In Germany, three people have died and 400 are seriously ill from a deadly strain of E. coli known as enterohemorrhagic E. coli (EHEC). The source of the outbreak is not known, and laboratory tests have shown this current bacterial strain is partially resistant to antibiotics.
The outbreak began in the second week of May, and 40 cases are said to be very serious. Spiegel reports that Monday night, several patients were fighting for their lives, with some having to be artificially ventilated. One patient was in a coma.
The outbreak is currently concentrated in the north of Germany; symptoms include bloody diarrhea and stomach cramps, and in some cases, an infection can cause a disease called haemolytic uraemic syndrome (HUS), which can lead to kidney failure and death.
Considering that approximately 1,000 people reportedly become infected with the pathogen each year in Germany, the current infection rate is alarmingly high, and has spread like wildfire. “The current trend exceeds any historical comparison,” said microbiologist Werner Solbach from the University Hospital Schleswig-Holstein in Kiel.
Approximately two weeks ago, four people in Japan died from E.coli after dining at a barbecue chain restaurant. Two of the four who died were six-year-old boys, and over 70 were stricken with food poisoning. The E.coli was detected in a Korean-style steak tartare dish called yukhoe served at the restaurant chain’s outlets.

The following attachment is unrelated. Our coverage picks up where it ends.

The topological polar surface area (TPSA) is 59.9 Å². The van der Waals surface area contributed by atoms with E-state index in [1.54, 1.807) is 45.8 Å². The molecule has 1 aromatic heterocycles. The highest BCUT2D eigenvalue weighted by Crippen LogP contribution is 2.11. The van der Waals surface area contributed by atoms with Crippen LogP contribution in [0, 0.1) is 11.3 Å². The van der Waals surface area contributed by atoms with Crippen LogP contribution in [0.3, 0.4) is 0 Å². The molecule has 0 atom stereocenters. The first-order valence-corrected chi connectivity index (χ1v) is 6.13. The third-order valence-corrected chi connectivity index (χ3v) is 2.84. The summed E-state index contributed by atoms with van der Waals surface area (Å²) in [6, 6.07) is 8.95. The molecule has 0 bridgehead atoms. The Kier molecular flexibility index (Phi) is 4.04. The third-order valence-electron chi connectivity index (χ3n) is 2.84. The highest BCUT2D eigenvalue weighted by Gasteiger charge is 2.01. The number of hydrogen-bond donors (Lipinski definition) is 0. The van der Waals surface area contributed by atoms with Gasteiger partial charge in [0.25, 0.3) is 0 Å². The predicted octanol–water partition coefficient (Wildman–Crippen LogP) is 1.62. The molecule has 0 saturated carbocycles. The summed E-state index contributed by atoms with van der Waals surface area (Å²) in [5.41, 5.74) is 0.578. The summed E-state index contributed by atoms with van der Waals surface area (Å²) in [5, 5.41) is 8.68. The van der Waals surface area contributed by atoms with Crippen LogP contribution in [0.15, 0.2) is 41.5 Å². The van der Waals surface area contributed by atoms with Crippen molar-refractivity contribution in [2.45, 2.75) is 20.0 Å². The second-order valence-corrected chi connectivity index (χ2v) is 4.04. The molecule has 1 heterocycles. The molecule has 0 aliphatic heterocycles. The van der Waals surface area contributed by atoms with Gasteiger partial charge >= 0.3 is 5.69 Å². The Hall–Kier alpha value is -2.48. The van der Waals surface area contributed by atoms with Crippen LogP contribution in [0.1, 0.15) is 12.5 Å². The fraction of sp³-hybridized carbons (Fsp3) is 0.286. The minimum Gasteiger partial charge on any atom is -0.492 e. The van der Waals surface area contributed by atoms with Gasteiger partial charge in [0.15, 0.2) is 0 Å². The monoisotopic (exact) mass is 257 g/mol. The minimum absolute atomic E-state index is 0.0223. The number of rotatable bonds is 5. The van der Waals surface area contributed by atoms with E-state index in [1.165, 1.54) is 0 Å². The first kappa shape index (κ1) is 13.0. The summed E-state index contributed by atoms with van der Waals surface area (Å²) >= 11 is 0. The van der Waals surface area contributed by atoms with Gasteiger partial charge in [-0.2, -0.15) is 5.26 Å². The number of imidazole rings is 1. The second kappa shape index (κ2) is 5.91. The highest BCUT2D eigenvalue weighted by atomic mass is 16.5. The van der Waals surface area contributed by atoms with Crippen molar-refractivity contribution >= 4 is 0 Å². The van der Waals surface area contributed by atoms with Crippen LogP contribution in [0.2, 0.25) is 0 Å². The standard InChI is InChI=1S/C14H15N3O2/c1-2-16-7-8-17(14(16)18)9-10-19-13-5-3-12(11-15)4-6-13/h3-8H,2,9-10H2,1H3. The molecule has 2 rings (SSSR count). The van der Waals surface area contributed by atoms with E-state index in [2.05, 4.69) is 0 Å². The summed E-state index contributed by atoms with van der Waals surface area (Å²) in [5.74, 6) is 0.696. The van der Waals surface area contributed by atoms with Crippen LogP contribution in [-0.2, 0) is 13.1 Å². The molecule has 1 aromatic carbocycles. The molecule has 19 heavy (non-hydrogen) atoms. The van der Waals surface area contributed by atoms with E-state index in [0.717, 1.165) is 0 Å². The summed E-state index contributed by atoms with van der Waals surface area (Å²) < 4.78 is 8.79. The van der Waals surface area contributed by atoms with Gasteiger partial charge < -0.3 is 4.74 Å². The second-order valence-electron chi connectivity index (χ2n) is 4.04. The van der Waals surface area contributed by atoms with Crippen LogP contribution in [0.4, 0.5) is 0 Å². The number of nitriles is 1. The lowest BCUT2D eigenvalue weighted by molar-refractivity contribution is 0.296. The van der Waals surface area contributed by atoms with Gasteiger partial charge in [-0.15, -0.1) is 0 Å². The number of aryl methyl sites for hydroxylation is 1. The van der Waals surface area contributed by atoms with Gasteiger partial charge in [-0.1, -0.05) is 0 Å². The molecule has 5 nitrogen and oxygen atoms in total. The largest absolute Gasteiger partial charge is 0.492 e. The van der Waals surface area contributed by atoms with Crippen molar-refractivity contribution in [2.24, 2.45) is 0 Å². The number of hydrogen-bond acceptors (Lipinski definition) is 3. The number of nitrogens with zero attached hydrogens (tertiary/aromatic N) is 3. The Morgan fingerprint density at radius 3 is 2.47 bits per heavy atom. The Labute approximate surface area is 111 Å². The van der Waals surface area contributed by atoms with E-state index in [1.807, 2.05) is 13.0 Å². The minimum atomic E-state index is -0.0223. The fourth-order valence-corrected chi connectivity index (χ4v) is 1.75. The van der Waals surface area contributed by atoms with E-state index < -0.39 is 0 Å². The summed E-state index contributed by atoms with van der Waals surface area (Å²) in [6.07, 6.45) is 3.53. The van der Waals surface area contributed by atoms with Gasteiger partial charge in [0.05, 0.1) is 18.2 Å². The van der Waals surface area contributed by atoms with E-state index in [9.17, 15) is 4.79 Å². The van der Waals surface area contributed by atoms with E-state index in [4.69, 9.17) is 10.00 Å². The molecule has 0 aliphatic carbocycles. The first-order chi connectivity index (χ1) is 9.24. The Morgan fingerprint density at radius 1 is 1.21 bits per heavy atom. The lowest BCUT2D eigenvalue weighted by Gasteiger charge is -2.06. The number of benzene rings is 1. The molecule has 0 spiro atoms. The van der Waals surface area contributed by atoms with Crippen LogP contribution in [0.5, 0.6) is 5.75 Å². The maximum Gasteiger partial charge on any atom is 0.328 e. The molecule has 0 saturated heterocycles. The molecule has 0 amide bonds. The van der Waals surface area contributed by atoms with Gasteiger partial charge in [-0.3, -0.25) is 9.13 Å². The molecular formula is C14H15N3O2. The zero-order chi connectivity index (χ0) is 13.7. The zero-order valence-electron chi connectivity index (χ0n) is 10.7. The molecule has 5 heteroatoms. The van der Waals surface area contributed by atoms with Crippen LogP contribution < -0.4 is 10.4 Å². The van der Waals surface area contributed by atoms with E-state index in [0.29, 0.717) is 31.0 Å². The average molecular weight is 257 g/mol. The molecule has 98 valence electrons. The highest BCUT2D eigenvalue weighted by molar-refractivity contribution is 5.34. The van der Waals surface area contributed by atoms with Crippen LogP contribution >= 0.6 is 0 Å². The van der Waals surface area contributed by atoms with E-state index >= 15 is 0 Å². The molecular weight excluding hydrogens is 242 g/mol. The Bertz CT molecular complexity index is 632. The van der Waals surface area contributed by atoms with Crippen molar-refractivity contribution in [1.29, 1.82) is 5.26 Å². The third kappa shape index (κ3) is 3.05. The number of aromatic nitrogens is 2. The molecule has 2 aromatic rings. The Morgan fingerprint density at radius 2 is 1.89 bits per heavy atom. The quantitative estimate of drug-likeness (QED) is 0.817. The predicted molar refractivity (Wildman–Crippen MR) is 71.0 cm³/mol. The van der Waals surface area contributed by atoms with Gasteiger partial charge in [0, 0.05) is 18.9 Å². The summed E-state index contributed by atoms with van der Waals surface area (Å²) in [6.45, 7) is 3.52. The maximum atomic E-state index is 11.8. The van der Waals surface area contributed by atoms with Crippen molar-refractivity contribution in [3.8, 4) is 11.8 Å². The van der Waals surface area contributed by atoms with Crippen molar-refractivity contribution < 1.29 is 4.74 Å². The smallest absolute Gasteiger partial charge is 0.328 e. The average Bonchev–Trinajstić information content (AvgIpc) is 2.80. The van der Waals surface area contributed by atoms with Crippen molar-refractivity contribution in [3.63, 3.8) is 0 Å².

Strains of the pathogen including O-111 and O-157 E.coli were detected among hospitalized patients, at least 20 of whom are considered to be in critical condition.
In the U.S., antibiotics are routinely given to factory farmed animals and pumped into animal feed and water. In 2009 alone, 28 million pounds of antibiotics were used on U.S. animals. As a result, federal studies routinely discover drug-resistant bacteria in meat sold in U.S. supermarkets.
Densely-stocked industrial farms are ideal breeding grounds for drug-resistant bacteria that move from animals to humans.
According to a recent study, drug-resistant strains of Staphylococcus aureus (S. aureus), a bacteria linked to a wide range of human diseases, were present at high rates in meat and poultry from U.S. grocery stores.
In the study, nearly half of the meat and poultry samples were contaminated with S. aureus, and more than half of those bacteria were resistant to multiple classes of antibiotics, rendering S. aureus a superbug that can potentially cause a range of illnesses from minor skin infections to pneumonia, endocarditis and sepsis.